• 18.3 R&D cooperation and spillovers
        • 18.3.1 Effects of strategic behaviour
        • 18.3.2 Effects of R&D cooperation
        • 18.3.3 Further analysis of R&D cooperation
    • 19 Intellectual property
      • 19.1 Innovation and IP: basics
        • 19.1.1 Information and appropriability
        • 19.1.2 Intellectual property rights
        • 19.1.3 Alternative incentive mechanisms: rewards and secrecy
        • 19.1.4 Protection of IP in practice
      • 19.2 Protecting innovations
        • 19.2.1 Optimal design of IP rights
        • 19.2.2 Rewards vs. patents
        • 19.2.3 Secrecy vs. patents
      • 19.3 Cumulative innovations
        • 19.3.1 Sequential innovations and holdup
        • 19.3.2 Complementary innovations and anticommons
      • 19.4 Intellectual property in the digital economy
        • 19.4.1 End-user piracy
        • 19.4.2 Software protection
        • References for Part VII
  • Part VIII Networks, standards and systems
    • Introduction to Part VIII
    • 20 Markets with network goods
      • 20.1 Network effects
        • 20.1.1 Direct and indirect network effects
        • 20.1.2 Network effects and switching costs
        • 20.1.3 Empirical evidence on network effects
      • 20.2 Markets for a single network good
        • 20.2.1 Modelling the demand for a network good
        • 20.2.2 Provision of a network good
      • 20.3 Markets for several network goods
        • 20.3.1 Demand for incompatible network goods
        • 20.3.2 Oligopoly pricing and standardization
    • 21 Strategies for network goods
      • 21.1 Choosing how to compete
        • 21.1.1 A simple analysis of standardization
        • 21.1.2 A full analysis of standardization
      • 21.2 Strategies in standards wars
        • 21.2.1 Building an installed base for pre-emption
        • 21.2.2 Backward compatibility and performance
        • 21.2.3 Expectations management
      • 21.3 Public policy in network markets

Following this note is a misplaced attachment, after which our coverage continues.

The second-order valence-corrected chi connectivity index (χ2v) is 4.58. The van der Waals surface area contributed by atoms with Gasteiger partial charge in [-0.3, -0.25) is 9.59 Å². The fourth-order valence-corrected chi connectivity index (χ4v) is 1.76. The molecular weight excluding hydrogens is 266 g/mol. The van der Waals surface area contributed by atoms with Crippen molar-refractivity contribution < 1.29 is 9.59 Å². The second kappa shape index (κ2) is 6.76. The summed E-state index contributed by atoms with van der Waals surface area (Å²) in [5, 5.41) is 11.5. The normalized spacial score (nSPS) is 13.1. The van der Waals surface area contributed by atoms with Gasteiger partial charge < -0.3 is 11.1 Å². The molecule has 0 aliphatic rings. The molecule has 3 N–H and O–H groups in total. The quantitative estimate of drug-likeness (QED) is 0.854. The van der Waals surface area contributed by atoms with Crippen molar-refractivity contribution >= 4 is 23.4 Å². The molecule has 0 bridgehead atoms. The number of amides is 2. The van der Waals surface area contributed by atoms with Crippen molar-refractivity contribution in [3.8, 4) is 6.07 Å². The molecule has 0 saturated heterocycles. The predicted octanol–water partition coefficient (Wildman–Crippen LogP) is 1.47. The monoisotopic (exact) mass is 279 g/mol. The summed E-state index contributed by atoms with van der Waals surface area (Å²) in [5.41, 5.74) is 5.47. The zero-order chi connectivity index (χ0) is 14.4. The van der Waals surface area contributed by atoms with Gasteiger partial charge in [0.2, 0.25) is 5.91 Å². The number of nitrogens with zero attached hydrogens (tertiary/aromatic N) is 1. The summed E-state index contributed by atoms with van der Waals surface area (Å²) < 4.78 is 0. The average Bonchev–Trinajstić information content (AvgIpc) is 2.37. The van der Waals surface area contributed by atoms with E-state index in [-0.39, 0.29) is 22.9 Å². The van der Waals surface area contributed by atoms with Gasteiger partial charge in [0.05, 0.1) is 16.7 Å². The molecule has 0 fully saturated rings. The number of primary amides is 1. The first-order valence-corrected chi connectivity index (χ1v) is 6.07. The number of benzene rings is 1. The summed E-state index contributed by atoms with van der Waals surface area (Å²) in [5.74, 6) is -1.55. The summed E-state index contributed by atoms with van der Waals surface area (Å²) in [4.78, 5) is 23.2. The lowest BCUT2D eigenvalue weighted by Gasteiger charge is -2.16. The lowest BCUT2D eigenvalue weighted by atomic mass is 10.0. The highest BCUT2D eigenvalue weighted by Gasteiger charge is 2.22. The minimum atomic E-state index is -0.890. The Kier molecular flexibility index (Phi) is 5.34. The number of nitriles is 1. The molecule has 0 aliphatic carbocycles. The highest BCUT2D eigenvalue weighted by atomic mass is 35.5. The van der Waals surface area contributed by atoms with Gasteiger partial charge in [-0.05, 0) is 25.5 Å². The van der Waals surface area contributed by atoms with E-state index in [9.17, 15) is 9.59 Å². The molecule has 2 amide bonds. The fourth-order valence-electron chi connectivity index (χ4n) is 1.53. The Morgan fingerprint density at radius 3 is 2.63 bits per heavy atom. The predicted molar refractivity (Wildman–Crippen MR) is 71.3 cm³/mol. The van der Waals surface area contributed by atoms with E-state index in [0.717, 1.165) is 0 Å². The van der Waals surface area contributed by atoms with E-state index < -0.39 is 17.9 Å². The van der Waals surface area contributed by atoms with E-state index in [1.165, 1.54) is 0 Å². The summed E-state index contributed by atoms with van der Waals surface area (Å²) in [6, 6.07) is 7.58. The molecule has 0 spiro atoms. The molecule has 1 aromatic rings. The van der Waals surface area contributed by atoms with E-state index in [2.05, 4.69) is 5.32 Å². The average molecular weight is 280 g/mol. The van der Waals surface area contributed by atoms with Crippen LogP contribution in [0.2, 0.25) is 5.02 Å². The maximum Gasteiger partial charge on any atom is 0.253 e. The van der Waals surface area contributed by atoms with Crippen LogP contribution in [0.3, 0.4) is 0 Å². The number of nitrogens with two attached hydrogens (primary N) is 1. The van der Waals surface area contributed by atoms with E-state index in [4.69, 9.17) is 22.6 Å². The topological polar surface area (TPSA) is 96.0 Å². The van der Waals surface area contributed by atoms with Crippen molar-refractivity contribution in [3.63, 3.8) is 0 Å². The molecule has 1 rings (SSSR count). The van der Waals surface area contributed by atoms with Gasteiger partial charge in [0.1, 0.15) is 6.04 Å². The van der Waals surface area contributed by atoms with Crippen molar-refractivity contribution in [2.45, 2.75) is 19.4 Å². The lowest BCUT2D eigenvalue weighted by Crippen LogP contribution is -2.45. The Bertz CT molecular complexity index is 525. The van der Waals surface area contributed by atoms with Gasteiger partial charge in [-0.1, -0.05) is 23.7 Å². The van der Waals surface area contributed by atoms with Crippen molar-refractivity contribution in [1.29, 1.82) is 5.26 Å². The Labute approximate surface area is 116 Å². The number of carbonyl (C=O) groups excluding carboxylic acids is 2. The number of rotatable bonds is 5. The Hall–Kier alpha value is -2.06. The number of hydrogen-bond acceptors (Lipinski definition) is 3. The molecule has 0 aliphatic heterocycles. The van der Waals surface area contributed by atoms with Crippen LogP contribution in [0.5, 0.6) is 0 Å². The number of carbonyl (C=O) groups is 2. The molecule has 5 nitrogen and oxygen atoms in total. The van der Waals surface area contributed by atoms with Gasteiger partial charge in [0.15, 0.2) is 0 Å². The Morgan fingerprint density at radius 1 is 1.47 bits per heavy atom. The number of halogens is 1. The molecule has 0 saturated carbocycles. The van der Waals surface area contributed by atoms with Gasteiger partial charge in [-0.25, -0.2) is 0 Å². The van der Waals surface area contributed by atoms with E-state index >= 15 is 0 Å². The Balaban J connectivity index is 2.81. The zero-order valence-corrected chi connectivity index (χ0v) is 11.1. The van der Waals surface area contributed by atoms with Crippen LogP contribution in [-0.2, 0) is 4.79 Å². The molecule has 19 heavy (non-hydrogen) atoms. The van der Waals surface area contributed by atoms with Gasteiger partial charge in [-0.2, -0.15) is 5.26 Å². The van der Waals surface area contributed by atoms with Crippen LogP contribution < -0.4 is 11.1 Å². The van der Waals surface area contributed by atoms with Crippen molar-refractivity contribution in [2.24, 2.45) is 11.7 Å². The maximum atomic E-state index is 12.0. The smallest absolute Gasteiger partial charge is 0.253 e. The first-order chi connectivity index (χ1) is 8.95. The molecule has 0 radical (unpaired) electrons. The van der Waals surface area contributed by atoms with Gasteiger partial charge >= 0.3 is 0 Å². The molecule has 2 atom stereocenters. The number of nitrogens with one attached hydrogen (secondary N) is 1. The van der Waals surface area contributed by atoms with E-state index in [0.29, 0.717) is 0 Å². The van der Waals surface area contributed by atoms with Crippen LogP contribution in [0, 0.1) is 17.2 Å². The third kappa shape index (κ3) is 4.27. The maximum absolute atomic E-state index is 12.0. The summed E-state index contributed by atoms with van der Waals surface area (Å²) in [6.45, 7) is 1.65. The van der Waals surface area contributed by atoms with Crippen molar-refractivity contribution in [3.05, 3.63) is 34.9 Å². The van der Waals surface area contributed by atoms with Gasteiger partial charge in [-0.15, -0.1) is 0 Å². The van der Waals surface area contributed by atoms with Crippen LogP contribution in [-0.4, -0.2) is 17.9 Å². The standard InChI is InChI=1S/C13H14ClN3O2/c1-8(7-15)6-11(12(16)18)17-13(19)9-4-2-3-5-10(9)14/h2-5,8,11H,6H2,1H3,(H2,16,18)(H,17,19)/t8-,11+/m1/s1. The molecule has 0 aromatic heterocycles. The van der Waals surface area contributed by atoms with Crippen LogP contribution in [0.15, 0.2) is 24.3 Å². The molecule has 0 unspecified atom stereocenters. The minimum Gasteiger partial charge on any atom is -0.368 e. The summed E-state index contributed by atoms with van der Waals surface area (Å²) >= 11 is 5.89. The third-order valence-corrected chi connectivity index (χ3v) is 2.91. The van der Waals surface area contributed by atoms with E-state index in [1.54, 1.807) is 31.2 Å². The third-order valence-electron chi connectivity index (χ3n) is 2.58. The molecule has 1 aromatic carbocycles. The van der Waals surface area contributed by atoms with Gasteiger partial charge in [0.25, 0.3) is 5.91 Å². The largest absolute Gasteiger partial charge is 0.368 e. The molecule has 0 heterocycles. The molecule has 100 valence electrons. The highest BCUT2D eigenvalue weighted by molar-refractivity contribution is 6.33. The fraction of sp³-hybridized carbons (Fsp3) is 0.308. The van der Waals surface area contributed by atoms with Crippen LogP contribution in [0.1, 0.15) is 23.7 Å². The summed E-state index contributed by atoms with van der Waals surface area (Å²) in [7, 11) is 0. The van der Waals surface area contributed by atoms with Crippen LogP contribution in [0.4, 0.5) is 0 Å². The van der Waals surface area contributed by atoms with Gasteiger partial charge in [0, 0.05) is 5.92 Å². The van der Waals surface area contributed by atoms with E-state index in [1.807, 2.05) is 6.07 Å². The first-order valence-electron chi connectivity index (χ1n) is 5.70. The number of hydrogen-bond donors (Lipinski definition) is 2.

• 21.3.1 Ex ante interventions
        • 21.3.2 Ex post interventions
        • References for Part VIII
  • Part IX Market intermediation
    • Introduction to Part VIII
    • 22 Markets with intermediated goods
      • 22.1 Intermediaries as dealers
        • 22.1.1 Intermediated vs. non-intermediated trade
        • 22.1.2 Dealer vs. pure platform operator
      • 22.2 Intermediaries as matchmakers
        • 22.2.1 Divide-and-conquer strategies
        • 22.2.2 Sorting by an intermediary in a matching market
      • 22.3 Intermediaries as two-sided platforms
        • 22.3.1 The price structure for intermediation services
        • 22.3.2 Competing intermediaries
        • 22.3.3 Implications for antitrust and regulation
    • 23 Information and reputation in intermediated product markets
      • 23.1 Intermediation and information
        • 23.1.1 Information overload
        • 23.1.2 ‘Infomediaries’ and competition in search markets
        • 23.1.3 Information and recommendation networks
      • 23.2 Intermediation and reputation
        • 23.2.1 Certifying intermediaries
        • 23.2.2 Reputation systems
        • References for Part IX
  • A Game theory
    • A.1 Games in normal form and Nash equilibrium
    • A.2 Games in extensive form and subgame perfection
    • A.3 Static asymmetric-information games and Bayesian Nash equilibrium
    • A.4 Dynamic asymmetric-information games and perfect Bayesian Nash equilibrium
  • B Competition policy
    • B.1 A brief historical perspective
    • B.2 Competition laws
      • B.2.1 Antitrust legislation in the USA
      • B.2.2 Competition legislation in the EU
    • B.3 Competition policy in the EU and in the USA
      • References for Appendices
  • Solutions to end-of-chapter exercises
  • Index